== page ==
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District of Columbia Court of Appeals.

Joan A. CONNELLY, Appellant/Cross-Appellee, v. SWICK & SHAPIRO, P.C., Appellee/Cross-Appellant.

No. 98-CV-114, 98-CV-242.

Decided: April 27, 2000

Before TERRY and WASHINGTON, Associate Judges, and PRYOR, Senior Judge. Bardyl R. Tirana, for appellant/cross-appellee. Richard W. Stevens, with whom Richard L. Swick, Washington, DC, was on the brief, for appellee/cross-appellant.

This litigation, involving an initial claim and counterclaims, between a lawyer and a former client, arose out of a dispute over the meaning of a retainer agreement governing attorney's fees.   In this appeal by appellant from a jury verdict in favor of appellee, a law firm, there is also a cross-appeal by appellee from the denial of a request for prejudgment interest.   We affirm in part, and reverse in part.


Appellant, Joan A. Connelly, worked for a company for almost thirty years.   In June 1993 she was discharged from her employment.   Believing that she was the victim of age discrimination, appellant obtained the services of an attorney practicing in this jurisdiction. Having incurred financial obligations in the amount of $11,044, appellant chose to terminate that relationship.   Later appellant retained the law firm of Swick & Shapiro, P.C., appellee, to represent her in a wrongful discharge action against her former employer.

Appellant's initial meeting with appellee occurred on June 3, 1994.   At this meeting appellee agreed to represent appellant in a lawsuit against her former employer.   A retainer agreement was drafted, and appellant was provided a copy.   Subsequently, the agreement was approved and signed on June 6, 1994, by appellant and appellee.

On June 10, 1994, appellee filed a complaint against appellant's former employer.   Ultimately, after extended negotiations conducted under the supervision of a Superior Court judge, the lawsuit was settled on November 15, 1995.   The complete terms of the settlement agreement were reduced to writing, and on November 17, 1995, appellant and appellee approved and signed the final settlement agreement.

The settlement agreement provided that appellant receive:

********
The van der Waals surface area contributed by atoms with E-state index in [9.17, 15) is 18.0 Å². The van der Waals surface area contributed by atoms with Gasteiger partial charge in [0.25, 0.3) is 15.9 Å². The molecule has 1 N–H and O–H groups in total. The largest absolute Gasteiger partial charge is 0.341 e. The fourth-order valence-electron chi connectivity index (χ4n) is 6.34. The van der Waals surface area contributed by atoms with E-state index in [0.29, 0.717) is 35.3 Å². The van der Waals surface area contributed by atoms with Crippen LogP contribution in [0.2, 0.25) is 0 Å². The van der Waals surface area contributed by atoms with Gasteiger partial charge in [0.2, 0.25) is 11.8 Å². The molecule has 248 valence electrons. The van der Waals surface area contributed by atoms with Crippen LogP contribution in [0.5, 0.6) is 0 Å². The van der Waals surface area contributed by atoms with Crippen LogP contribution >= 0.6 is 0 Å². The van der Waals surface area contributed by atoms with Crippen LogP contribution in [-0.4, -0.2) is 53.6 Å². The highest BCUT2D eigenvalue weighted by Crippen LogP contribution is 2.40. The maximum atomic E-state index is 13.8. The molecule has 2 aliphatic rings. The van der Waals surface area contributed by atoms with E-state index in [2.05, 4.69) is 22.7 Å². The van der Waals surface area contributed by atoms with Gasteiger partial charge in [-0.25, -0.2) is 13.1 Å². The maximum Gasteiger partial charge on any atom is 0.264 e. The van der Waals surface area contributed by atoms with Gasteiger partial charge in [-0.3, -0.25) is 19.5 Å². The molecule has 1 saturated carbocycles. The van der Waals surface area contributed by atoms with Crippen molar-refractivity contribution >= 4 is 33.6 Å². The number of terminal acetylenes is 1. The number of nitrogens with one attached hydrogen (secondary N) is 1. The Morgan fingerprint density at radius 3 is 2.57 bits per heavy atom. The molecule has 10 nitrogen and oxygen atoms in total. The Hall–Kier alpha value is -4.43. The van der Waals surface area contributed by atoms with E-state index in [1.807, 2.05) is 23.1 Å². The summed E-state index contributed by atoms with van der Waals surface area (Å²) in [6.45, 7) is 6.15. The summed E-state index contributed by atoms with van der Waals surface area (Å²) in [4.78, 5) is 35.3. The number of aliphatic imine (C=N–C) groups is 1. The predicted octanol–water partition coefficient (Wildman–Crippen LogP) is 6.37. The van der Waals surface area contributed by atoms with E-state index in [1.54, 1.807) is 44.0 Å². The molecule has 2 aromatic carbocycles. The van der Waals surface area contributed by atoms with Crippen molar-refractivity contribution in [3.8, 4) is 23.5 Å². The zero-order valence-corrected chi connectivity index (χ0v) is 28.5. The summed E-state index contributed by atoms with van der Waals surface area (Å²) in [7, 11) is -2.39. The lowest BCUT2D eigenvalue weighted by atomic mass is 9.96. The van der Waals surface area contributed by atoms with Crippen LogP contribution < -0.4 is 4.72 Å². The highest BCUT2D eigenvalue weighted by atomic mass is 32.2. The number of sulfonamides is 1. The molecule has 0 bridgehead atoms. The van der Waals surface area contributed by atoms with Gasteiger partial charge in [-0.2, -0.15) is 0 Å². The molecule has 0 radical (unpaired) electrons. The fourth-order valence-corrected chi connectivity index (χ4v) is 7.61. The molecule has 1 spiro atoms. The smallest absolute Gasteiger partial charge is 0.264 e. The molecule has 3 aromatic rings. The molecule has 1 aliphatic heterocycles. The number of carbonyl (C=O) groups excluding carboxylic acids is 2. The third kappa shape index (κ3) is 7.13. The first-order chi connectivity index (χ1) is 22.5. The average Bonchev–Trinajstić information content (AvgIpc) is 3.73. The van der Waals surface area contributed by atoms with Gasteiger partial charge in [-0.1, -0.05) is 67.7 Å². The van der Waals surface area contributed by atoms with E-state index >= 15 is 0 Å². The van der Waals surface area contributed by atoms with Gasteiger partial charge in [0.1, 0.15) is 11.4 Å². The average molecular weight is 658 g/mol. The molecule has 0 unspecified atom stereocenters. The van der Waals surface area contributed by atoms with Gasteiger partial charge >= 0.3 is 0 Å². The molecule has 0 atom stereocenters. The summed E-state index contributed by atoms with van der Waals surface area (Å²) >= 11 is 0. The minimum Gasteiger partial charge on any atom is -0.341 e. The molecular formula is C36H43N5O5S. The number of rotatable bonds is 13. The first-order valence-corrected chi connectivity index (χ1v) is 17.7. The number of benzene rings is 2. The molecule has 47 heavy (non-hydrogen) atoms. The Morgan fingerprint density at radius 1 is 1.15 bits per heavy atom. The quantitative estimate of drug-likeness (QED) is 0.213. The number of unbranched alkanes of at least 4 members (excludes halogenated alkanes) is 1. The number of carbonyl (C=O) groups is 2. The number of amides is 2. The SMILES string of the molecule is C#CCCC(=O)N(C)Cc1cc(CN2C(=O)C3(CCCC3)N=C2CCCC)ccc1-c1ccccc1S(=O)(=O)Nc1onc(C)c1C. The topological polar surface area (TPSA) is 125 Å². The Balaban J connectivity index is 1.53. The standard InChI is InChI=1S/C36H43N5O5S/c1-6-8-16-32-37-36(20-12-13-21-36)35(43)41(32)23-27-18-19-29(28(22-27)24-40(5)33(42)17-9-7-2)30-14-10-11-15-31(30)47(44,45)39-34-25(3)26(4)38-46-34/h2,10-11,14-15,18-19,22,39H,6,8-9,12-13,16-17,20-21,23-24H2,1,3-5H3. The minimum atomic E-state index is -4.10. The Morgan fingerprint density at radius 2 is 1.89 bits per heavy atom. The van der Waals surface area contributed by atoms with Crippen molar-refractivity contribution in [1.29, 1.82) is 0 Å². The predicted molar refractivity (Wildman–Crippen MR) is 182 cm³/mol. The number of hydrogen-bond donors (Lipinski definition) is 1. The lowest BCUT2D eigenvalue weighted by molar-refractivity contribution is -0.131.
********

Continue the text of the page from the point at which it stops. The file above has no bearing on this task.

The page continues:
A check in the amount of Three Hundred and Thirty-Eight Thousand Dollars and No Cents ($338,000.00).   The parties agree that this sum is paid as damages for personal injuries attributable to the alleged violation of the District of Columbia Human Rights Act. A check in the sum of One Hundred and Seventy-Seven Thousand Dollars and No Cents ($177,000.00) for Connelly's attorneys fees and costs.   Within five (5) business days after receipt by [employer's] counsel of a fully executed Agreement by Connelly and her counsel, [employer] shall also pay to Connelly the sum of Fifteen Thousand Dollars and No Cents ($15,000.00).   The parties agree that this sum is paid as a consultant's fee for Connelly's services provided during the period July 17, 1993 through October 16, 1993, and that [employer] shall issue an IRS form 1099 in 1996 for this amount.

Both the check in the amount of $338,000.00 and the check for $177,000.00 were payable jointly to appellant and her attorney.   The check in the amount of $15,000.00 was payable to appellant only.

Having signed the settlement agreement and stated her approval of it to the presiding judge, appellant, shortly thereafter, called the judge's chambers raising concerns about her case.   In response, on November 21, 1995, the judge initiated a series of three hearings.   The judge, attorneys for both sides, and appellant were present.   Appellant disputed appellee's demand that, pursuant to their retainer agreement, she was obliged to pay to the firm twenty-five percent of the monies received by her, in addition to the settlement payment of $177,000 to the attorneys.   At the hearings the judge reviewed the distribution of monies received under the settlement.   It was at this juncture that the judge first became aware that a retainer agreement, containing a contingency provision, existed between appellant and appellee.   There was discussion of placing the checks in Superior Court's registry until the dispute was resolved.   However, upon the agreement of the parties, appellant endorsed the check for $177,000 to appellee, while appellee endorsed the check in the amount of $338,000 to appellant.

On December 1, 1995, appellee filed a complaint against appellant in the Superior Court seeking damages for breach of contract.   Appellant, in turn, filed a counterclaim asserting breach of contract, negligence, intentional infliction of emotional distress, breach of fiduciary duty, and breach of covenant of good faith and fair dealing.   Prior to trial, both sides filed motions for summary judgment.1